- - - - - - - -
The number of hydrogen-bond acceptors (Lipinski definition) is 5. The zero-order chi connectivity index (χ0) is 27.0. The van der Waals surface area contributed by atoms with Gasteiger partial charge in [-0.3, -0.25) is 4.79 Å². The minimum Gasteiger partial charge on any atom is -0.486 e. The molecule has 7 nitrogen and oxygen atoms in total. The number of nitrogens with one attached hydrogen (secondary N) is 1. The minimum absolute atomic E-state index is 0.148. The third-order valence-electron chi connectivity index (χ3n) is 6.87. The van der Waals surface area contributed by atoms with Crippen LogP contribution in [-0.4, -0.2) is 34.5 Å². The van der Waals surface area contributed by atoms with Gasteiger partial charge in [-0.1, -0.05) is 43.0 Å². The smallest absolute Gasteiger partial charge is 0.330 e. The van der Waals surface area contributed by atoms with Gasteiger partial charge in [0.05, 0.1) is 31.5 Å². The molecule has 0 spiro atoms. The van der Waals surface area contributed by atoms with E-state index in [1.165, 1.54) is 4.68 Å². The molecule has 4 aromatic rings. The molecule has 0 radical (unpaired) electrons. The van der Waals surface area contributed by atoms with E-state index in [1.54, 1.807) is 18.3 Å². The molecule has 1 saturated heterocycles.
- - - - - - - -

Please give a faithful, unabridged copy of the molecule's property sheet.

The number of hydrogen-bond acceptors (Lipinski definition) is 5. The zero-order chi connectivity index (χ0) is 27.0. The van der Waals surface area contributed by atoms with Gasteiger partial charge in [-0.3, -0.25) is 4.79 Å². The minimum Gasteiger partial charge on any atom is -0.486 e. The molecule has 7 nitrogen and oxygen atoms in total. The number of nitrogens with one attached hydrogen (secondary N) is 1. The minimum absolute atomic E-state index is 0.148. The third-order valence-electron chi connectivity index (χ3n) is 6.87. The van der Waals surface area contributed by atoms with Crippen LogP contribution in [-0.4, -0.2) is 34.5 Å². The van der Waals surface area contributed by atoms with Gasteiger partial charge in [-0.1, -0.05) is 43.0 Å². The smallest absolute Gasteiger partial charge is 0.330 e. The van der Waals surface area contributed by atoms with Gasteiger partial charge in [0.05, 0.1) is 31.5 Å². The molecule has 0 spiro atoms. The van der Waals surface area contributed by atoms with E-state index in [1.165, 1.54) is 4.68 Å². The molecule has 4 aromatic rings. The molecule has 0 radical (unpaired) electrons. The van der Waals surface area contributed by atoms with E-state index in [1.54, 1.807) is 18.3 Å². The molecule has 1 saturated heterocycles.